DEAR OLD TRAINER: I want to give my girlfriend Lisa a dog for Valentine’s Day. I work as a firefighter so I’m gone for a week at a time and a dog could keep her company. She hasn’t talked about dogs so I don’t know whether to get her a big one or a little one. What do you think?
Dalton, Fort Worth, Texas
A: I think your heart’s in the right place, but your plan needs work. It’s NEVER a good idea to surprise anyone with a dog.
In the movie Bandits, Billy Bob Thornton says to Bruce Willis, “This is a very, very bad idea. In the history of bad ideas, this is a humdinger.”
Never miss a local story.
Perfect description of giving a dog as a surprise gift.
As you point out, Lisa has never talked about dogs at all and I assure you anyone wanting a dog lets you know it. A dog requires an extensive commitment of time and money that may last 15 years. Lisa has given you no indication she wants to assume that responsibility. Does she know how to train and care for a dog? Is she interested in exercising a dog every day? Does she even want a dog around?
Maybe she does. Maybe a dog is the perfect idea. There are two ways to find out and neither involves just showing up at the door with a bundle of energy that bounds around the house like a roadrunner.
One, take her to the local shelter and let her see the dogs and play with them. Discuss the effort required to take care of one and tell her you will help and that you want to give her a dog for Valentine’s day if she wants one.
Two, if you prefer to surprise her, buy a gift certificate from the shelter and put it in a Valentine card. If she decides she wants one the two of you can visit the shelter together and find the perfect fit.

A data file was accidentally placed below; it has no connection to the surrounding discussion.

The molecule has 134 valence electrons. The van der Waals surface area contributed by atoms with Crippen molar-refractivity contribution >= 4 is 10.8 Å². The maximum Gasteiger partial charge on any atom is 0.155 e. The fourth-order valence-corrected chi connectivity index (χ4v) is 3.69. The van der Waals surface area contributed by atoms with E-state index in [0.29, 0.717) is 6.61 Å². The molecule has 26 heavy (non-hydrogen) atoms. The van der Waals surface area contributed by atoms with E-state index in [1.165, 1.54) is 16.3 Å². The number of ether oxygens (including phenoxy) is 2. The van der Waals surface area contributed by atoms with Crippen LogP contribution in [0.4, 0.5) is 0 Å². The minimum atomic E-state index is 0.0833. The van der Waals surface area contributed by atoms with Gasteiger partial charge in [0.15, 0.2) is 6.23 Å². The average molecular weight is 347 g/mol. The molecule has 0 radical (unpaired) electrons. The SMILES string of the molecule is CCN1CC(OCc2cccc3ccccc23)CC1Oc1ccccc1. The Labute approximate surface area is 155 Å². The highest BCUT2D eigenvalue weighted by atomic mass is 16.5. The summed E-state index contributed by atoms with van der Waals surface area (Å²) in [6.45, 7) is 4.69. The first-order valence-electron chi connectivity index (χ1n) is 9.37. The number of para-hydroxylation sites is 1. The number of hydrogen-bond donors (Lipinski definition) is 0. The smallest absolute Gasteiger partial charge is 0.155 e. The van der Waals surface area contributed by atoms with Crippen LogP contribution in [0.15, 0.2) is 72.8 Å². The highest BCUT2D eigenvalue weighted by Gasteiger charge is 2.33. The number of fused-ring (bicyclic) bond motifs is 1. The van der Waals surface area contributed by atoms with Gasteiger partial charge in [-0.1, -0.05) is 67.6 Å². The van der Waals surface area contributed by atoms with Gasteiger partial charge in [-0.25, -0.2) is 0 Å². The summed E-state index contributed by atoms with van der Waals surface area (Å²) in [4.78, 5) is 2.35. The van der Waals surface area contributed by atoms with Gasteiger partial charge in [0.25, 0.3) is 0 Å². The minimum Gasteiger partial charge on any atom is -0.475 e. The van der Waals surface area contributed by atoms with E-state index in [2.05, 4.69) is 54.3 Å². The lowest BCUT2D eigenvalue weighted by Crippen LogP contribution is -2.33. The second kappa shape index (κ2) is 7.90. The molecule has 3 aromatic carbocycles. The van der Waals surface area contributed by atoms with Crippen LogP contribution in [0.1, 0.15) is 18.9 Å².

If she feels she doesn’t want one at this time she can give the gift certificate to a family that wants a dog but can’t afford one. That way you save a dog’s life, make your girlfriend happy, and change the life of a family.
DEAR OLD TRAINER: “Thank you for exposing the internet dog scam. We lost $600 on a puppy that never arrived…” “My mother got taken for $800…” “We found out crooks had hacked the Delta Airlines website and it was a total fraud…”
Big response from readers to my column discussing why you never buy a dog over the internet, all from people who learned the hard way.
It’s one of the biggest frauds going and internet criminals have scammed thousands of people by using pictures of adorable puppies. It’s routine for them create sites that look like they belong to Delta or some other legitimate business and use them as part of the criminal enterprise.
No legitimate organization sells dogs over the internet. The only ones who pretend to are operators of puppy mills or criminals out to steal your money.
Anyone who tries to sell dogs on the internet is a fraud. Save your money and save your sanity by ignoring them. Go to your local shelter, deal with honest people, and you’ll find the perfect dog.
A trainer for more than 30 years, Jack Haskins has rescued, trained and placed more than 2,500 dogs. Send questions to email@example.com.